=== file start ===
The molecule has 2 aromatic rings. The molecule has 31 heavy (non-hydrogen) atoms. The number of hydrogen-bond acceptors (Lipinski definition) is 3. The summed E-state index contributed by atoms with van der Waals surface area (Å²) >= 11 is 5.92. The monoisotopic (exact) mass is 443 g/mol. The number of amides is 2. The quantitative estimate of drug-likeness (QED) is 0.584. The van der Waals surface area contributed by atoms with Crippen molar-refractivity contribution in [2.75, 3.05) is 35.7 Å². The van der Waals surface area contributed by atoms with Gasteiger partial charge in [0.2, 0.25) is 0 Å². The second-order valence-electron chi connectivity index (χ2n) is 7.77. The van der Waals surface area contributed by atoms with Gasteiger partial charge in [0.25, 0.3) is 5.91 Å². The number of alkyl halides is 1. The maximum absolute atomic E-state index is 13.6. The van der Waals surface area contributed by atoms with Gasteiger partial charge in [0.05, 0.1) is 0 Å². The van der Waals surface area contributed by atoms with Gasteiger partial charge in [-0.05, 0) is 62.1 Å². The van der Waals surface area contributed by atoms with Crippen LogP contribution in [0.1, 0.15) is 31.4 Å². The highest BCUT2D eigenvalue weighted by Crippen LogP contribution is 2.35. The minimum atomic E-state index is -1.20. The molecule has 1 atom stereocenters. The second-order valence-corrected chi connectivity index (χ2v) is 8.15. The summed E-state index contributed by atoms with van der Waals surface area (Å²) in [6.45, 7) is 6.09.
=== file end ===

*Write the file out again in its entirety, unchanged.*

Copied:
The molecule has 2 aromatic rings. The molecule has 31 heavy (non-hydrogen) atoms. The number of hydrogen-bond acceptors (Lipinski definition) is 3. The summed E-state index contributed by atoms with van der Waals surface area (Å²) >= 11 is 5.92. The monoisotopic (exact) mass is 443 g/mol. The number of amides is 2. The quantitative estimate of drug-likeness (QED) is 0.584. The van der Waals surface area contributed by atoms with Crippen molar-refractivity contribution in [2.75, 3.05) is 35.7 Å². The van der Waals surface area contributed by atoms with Gasteiger partial charge in [0.2, 0.25) is 0 Å². The second-order valence-electron chi connectivity index (χ2n) is 7.77. The van der Waals surface area contributed by atoms with Gasteiger partial charge in [0.25, 0.3) is 5.91 Å². The number of alkyl halides is 1. The maximum absolute atomic E-state index is 13.6. The van der Waals surface area contributed by atoms with Gasteiger partial charge in [0.05, 0.1) is 0 Å². The van der Waals surface area contributed by atoms with Gasteiger partial charge in [-0.05, 0) is 62.1 Å². The van der Waals surface area contributed by atoms with Crippen LogP contribution in [0.1, 0.15) is 31.4 Å². The highest BCUT2D eigenvalue weighted by Crippen LogP contribution is 2.35. The minimum atomic E-state index is -1.20. The molecule has 1 atom stereocenters. The second-order valence-corrected chi connectivity index (χ2v) is 8.15. The summed E-state index contributed by atoms with van der Waals surface area (Å²) in [6.45, 7) is 6.09.